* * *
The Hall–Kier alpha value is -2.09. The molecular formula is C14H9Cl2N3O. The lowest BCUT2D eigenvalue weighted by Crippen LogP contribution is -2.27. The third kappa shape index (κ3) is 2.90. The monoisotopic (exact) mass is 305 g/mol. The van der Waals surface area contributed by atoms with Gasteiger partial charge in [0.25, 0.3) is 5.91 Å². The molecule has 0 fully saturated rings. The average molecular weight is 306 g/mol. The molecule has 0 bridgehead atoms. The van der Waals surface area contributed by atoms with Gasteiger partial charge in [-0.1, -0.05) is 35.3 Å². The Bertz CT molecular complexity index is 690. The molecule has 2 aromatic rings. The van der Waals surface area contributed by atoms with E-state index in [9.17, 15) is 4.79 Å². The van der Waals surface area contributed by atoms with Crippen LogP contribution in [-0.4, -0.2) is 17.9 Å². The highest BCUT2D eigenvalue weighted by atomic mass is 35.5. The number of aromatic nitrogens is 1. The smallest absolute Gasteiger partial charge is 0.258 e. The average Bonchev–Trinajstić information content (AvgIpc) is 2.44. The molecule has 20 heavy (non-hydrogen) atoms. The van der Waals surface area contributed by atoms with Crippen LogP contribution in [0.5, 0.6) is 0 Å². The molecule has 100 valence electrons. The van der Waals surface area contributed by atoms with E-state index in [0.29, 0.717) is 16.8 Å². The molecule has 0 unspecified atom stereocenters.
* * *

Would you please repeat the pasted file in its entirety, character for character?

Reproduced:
The Hall–Kier alpha value is -2.09. The molecular formula is C14H9Cl2N3O. The lowest BCUT2D eigenvalue weighted by Crippen LogP contribution is -2.27. The third kappa shape index (κ3) is 2.90. The monoisotopic (exact) mass is 305 g/mol. The van der Waals surface area contributed by atoms with Gasteiger partial charge in [0.25, 0.3) is 5.91 Å². The molecule has 0 fully saturated rings. The average molecular weight is 306 g/mol. The molecule has 0 bridgehead atoms. The van der Waals surface area contributed by atoms with Gasteiger partial charge in [-0.1, -0.05) is 35.3 Å². The Bertz CT molecular complexity index is 690. The molecule has 2 aromatic rings. The van der Waals surface area contributed by atoms with E-state index in [9.17, 15) is 4.79 Å². The van der Waals surface area contributed by atoms with Crippen LogP contribution in [-0.4, -0.2) is 17.9 Å². The highest BCUT2D eigenvalue weighted by atomic mass is 35.5. The number of aromatic nitrogens is 1. The smallest absolute Gasteiger partial charge is 0.258 e. The average Bonchev–Trinajstić information content (AvgIpc) is 2.44. The molecule has 20 heavy (non-hydrogen) atoms. The van der Waals surface area contributed by atoms with Crippen LogP contribution in [0.5, 0.6) is 0 Å². The molecule has 100 valence electrons. The van der Waals surface area contributed by atoms with E-state index in [0.29, 0.717) is 16.8 Å². The molecule has 0 unspecified atom stereocenters.